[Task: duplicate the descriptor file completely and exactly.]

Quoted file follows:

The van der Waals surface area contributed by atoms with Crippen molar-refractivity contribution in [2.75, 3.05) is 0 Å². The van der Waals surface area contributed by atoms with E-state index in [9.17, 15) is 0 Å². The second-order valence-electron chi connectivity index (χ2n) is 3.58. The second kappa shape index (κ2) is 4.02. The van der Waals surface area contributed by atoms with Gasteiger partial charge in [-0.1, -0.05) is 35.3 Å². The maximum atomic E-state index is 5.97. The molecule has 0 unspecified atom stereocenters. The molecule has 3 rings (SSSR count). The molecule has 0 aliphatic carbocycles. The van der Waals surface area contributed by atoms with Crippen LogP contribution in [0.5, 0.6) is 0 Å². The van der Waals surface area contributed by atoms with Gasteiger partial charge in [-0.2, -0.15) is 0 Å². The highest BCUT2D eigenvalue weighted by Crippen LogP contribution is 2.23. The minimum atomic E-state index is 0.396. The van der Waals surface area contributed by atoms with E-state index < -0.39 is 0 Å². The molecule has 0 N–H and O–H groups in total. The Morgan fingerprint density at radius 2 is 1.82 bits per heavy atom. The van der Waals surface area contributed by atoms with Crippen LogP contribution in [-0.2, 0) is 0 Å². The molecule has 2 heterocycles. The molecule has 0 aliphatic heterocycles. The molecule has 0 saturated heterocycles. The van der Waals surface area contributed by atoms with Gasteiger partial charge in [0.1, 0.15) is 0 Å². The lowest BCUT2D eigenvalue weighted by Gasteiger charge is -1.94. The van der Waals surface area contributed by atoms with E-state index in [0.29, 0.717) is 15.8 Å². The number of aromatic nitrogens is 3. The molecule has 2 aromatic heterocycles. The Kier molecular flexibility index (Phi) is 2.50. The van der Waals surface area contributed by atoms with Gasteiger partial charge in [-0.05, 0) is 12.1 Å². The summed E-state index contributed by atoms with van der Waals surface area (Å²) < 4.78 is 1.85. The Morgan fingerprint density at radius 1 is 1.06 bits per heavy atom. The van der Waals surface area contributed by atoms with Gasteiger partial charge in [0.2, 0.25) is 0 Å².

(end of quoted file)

The van der Waals surface area contributed by atoms with Crippen molar-refractivity contribution in [2.75, 3.05) is 0 Å². The van der Waals surface area contributed by atoms with E-state index in [9.17, 15) is 0 Å². The second-order valence-electron chi connectivity index (χ2n) is 3.58. The second kappa shape index (κ2) is 4.02. The van der Waals surface area contributed by atoms with Gasteiger partial charge in [-0.1, -0.05) is 35.3 Å². The maximum atomic E-state index is 5.97. The molecule has 0 unspecified atom stereocenters. The molecule has 3 rings (SSSR count). The molecule has 0 aliphatic carbocycles. The van der Waals surface area contributed by atoms with Crippen LogP contribution in [0.5, 0.6) is 0 Å². The van der Waals surface area contributed by atoms with Gasteiger partial charge in [-0.2, -0.15) is 0 Å². The highest BCUT2D eigenvalue weighted by Crippen LogP contribution is 2.23. The minimum atomic E-state index is 0.396. The van der Waals surface area contributed by atoms with E-state index < -0.39 is 0 Å². The molecule has 0 N–H and O–H groups in total. The Morgan fingerprint density at radius 2 is 1.82 bits per heavy atom. The van der Waals surface area contributed by atoms with Crippen LogP contribution in [-0.2, 0) is 0 Å². The molecule has 2 heterocycles. The molecule has 0 aliphatic heterocycles. The molecule has 0 saturated heterocycles. The van der Waals surface area contributed by atoms with Gasteiger partial charge in [0.1, 0.15) is 0 Å². The lowest BCUT2D eigenvalue weighted by Gasteiger charge is -1.94. The van der Waals surface area contributed by atoms with E-state index in [0.29, 0.717) is 15.8 Å². The number of aromatic nitrogens is 3. The molecule has 2 aromatic heterocycles. The Kier molecular flexibility index (Phi) is 2.50. The van der Waals surface area contributed by atoms with Gasteiger partial charge in [-0.05, 0) is 12.1 Å². The summed E-state index contributed by atoms with van der Waals surface area (Å²) < 4.78 is 1.85. The Morgan fingerprint density at radius 1 is 1.06 bits per heavy atom. The van der Waals surface area contributed by atoms with Gasteiger partial charge in [0.2, 0.25) is 0 Å².